- When your stock has become relatively expensive and you want to rebalance your portfolio. Instead of selling your overvalued stock, you can begin to generate extra income and returns from it by selling covered calls at strike prices that are well above the fair value estimate for your stock. Then, if the stock’s price happens to increase above your strike price, forcing you to sell it, you can re-allocate that capital from the proceeds towards more undervalued investments that you’ve been hopefully keeping a list of.
So a covered call is a great strategy if you are mildly bullish or bearish on a stock that you own, and is not something you would use if you’re extremely bullish on a stock and you want all the upside potential that you can get.
The good news is that most of the time stock prices don’t explode to the upside. And by implementing a systematic covered call strategy you can create a stream of profits when the stock price remains flat or even increases slightly over time.
But what if you don’t already own 100 shares of the stock? Can you still generate income using options? The answer is yes. And you can use a put option to potentially buy yourself 100 shares of a stock at a discount to the current market price.
The cash secured put
The best way for dividend stock investors to use put options is by selling cash secured puts, or CSP. This means you write (sell) a put option that is out of the money.
The trade is most profitable when the stock price remains above the strike price as time passes.
The “cash secured” part of this strategy simply refers to the fact that you have the cash available to purchase the shares should the option gets exercised. This is less risky than selling naked puts where you don’t have the money on hand.
Selling put options is a great way to buy a stock if you believe it’s a great business but is just too expensive at the moment. You can set a lower purchase price so that you only have to buy the shares if the stock price drops below that level.
That’s why it’s really important to set a strike price that you are comfortable buying the underlying stock at.
The downside of selling a put option instead of simply buying a stock is if the stock price continues to climb and never drops down below the strike then you will miss all of the upside gains from the stock.
So selling put options should be used when you believe a stock will either move sideways or slightly down, but not when you’re very bullish on the stock.
Let’s take a look at an example of selling a put option.
We can use Apple again because we are already familiar with the stock.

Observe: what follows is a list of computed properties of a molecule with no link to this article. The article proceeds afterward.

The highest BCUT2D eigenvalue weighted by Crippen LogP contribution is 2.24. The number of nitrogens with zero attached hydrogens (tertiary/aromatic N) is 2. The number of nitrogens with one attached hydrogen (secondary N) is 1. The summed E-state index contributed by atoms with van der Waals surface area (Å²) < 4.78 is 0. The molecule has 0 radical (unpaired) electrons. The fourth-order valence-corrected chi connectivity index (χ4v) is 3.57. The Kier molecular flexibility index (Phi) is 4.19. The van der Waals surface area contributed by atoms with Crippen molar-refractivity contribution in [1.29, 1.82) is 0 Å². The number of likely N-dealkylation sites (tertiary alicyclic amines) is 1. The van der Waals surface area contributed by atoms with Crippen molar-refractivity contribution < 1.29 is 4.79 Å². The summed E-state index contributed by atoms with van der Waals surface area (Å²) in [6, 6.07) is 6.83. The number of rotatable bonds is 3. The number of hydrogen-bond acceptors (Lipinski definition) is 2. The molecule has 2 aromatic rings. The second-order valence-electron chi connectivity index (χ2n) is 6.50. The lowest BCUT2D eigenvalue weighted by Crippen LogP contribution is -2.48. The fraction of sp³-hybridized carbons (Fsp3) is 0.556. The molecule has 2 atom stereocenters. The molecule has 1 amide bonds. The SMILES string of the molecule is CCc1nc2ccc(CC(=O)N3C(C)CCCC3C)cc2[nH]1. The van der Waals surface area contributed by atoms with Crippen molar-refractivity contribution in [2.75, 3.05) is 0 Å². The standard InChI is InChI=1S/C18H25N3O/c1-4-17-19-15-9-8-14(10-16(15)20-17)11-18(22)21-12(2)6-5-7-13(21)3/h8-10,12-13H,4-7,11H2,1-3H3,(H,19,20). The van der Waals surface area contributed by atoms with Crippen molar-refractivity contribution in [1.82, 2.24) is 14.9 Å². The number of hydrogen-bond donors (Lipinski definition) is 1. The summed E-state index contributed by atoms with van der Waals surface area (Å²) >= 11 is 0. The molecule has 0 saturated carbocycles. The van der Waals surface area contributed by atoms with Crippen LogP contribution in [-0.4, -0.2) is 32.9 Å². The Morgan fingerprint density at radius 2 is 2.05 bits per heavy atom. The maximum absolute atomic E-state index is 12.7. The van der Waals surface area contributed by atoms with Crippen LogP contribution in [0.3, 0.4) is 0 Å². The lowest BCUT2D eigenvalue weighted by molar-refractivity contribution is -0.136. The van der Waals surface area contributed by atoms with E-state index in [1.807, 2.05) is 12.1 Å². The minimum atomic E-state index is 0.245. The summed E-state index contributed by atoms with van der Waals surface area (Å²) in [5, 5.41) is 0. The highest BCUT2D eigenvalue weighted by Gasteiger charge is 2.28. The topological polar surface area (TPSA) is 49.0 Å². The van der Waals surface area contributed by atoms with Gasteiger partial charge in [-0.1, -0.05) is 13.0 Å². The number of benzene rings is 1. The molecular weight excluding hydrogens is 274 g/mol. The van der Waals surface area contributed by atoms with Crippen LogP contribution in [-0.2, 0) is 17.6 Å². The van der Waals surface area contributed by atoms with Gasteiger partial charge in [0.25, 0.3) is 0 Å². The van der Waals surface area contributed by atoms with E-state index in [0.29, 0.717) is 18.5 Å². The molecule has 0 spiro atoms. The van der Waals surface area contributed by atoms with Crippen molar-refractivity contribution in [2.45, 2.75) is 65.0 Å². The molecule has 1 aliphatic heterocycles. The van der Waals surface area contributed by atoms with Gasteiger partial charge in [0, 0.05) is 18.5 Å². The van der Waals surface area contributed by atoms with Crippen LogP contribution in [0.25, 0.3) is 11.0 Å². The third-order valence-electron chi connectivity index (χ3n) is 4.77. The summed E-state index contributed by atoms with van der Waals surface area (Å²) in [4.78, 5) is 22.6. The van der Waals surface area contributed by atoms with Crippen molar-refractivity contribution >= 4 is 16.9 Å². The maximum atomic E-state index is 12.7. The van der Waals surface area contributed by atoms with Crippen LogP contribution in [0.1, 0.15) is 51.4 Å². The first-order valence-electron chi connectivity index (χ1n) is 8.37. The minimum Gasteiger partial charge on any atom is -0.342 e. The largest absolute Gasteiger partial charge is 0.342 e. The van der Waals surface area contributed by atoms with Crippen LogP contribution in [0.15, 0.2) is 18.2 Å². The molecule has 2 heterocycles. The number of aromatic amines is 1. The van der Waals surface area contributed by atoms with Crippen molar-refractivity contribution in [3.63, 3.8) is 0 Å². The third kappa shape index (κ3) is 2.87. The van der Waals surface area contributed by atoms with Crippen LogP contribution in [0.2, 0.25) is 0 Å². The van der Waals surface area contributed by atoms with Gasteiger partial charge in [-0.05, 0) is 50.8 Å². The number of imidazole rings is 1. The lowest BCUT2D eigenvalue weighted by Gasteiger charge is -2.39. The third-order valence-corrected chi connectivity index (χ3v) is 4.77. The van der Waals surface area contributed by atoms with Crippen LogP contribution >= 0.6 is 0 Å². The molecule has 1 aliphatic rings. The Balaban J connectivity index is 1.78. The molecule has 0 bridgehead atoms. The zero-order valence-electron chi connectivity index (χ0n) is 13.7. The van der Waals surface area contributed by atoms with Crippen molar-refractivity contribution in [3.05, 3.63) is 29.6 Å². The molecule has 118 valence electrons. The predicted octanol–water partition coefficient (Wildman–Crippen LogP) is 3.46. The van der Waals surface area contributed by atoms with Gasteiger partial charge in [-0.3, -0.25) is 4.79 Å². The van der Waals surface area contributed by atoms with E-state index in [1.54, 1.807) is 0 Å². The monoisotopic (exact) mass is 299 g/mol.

Start by looking at the option chain again for the September 2nd expiration date.
This time we’ll focus on the put columns.
We’re looking for an option that has a Delta of somewhere between -0.05 to -0.10. It’s negative this time because put options are inversely proportional to Delta. But the idea is the same.
I have selected a strike price of $140 with a Delta of -7.0%.
The payment you would receive for selling this option right now is about $0.58 per share or $58 for 1 contract.
On the expiration date, one of two outcomes will happen.
Apple shares will close either above or below the $140 strike price.
This put option will only be exercised if AAPL expires in the money, below $140/share on September 2nd.
The green arrow represents a slight decline from $162 today to $160. In this scenario, nothing else will happen and you can sell another put option to continue earning premiums.
The red arrow represents a more substantial fall of the stock price to $130. Since this is below the strike price, the option buyer will exercise their right to sell you 100 shares of stock for the strike price of $140 per share.
Even though this price is more expensive than the market price at that time, it is still considered to be a discount relative to today’s price when you initially sold the put option. If you don’t believe Apple is worth $140 per share today, then you can pick another stock that you believe can be bought at fair value using this put option strategy.
You basically get paid $58 (your premium) to buy someone else’s Apple shares for $140 any time before the option’s expiration date. If you run this put option strategy on a monthly basis you will earn about $600 per year from just collecting put option premiums.
The cash you need to set aside is $140 x 100 shares = $14,000 in case you need to take ownership of the shares. This represents a 4.3% annual return ($600 / $14,000)